Closed-circuit TV cameras, dashcams and “citizen journalists” working via cell phones and blogs have changed our notion of news. Many people now rely on social media to read the news, instead of traditional media outlets.
But this has left the gullible vulnerable—they help spread inaccurate, or worse, false reports that damage the reputation of the subjects.
Now translate such scenarios happening to your children, family or friends. How can you undo damage that has snowballed to massive proportions?
In a recent story that went viral, a driver was caught on a video camera arguing with an ambulance driver. As the video began, the driver could be heard defending himself, saying that he knew the ambulance was coming because he could hear the siren, which was why he stopped his van on the side of the road. The road was narrow, and so the ambulance and van collided.
Blogs cherry-picked information from the video. Passengers inside the van were shocked at how quickly events unfolded and made it look like their driver was the guilty party.
The incident was filed in a police blotter, the driver wasn’t able to air his side of the story, and his identity was made public. Threats were made by online bashers, who posted photos from his Facebook account showing his children.
Everyone was quick to vilify and make judgments, focused on an ambulance’s right of way—all the while ignoring that the van driver did pull over to give way.
While the latest technology like nannycams can help us watch our homes while we are away, children are still exposed to internet dangers such as cyberbullying, identity theft and data mining.
Still, some parents seem to find no problem in creating social media accounts for their kids under 18.
“There is an undeniable pressure on children to integrate into a system which their peers have deemed as ‘cool,’” Anitha Swaminathan of Mobicip said.
Mobicip.com is a leading internet safety and parental control service for mobile devices.
“The compulsion to join and maintain a fashionable social media profile is straining the lives of millions of children and young adults around the globe,” Swaminathan said, “stunting their cognitive abilities and personality development in the long run. Over 95 percent of children in the United States between 13 and 18 are on social media.”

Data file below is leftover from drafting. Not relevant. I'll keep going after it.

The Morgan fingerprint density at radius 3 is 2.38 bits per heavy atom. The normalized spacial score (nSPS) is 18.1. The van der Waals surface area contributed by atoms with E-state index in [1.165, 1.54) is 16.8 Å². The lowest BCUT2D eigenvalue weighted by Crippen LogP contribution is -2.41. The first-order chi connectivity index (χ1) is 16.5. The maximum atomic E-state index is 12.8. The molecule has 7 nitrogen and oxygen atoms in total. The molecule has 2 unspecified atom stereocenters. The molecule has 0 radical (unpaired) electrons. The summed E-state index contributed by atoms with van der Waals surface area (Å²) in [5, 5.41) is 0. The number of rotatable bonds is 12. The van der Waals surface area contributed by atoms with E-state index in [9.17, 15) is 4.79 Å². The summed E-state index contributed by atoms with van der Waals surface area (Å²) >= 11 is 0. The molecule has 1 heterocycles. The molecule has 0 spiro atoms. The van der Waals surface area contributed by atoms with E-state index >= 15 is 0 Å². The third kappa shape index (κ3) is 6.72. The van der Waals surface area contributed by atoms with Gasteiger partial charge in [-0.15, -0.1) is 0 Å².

She added: “Owners of social media platforms have failed to foolproof the registration process. Fake account holders and propagators of hate are arguably the biggest threat to society today.
Children should be made to understand that everything they say or do online leaves behind a digital footprint, she pointed out. They may also be exposed to fake news and cyberbullying.
Keep an eye on kids
So, what can we do?
“Until social media matures into a space for healthy collaboration and learning for children, parents have to keep an eye on their children’s online activity,” Swaminathan said. “But parents should not go about it in an overbearing fashion that could embarrass their children.”
She explained that schools need to take on part of the moral responsibility to properly educate kids about the consequences of having an uber-active social media profile: “The education system needs to address the issue of cyberbullying and work carefully to nurture children in a healthy way and equip them with the necessary support system it takes to handle and report bullying.
“Not even adults are spared the ill effects of social media: fake news, fake accounts and online hate.”
Swaminathan noted that “several children are unwilling to attend school because of fear of confrontation with online bullies. Many adults would be heartbroken by the intense pressures and pains that children have to go through in today’s digital world.
“Peer pressure and addiction mean far different and far more damaging things now than they did 20 years ago. As our children take on this new world of online bullying and cyber crimes, we need to join forces with them to tackle these issues together.”
So, by all means, monitor your children’s online activity. Teach them how to distinguish fake news from fact by relying on trustworthy sources of information, having a healthy sense of skepticism and not immediately jumping to conclusions. –CONTRIBUTED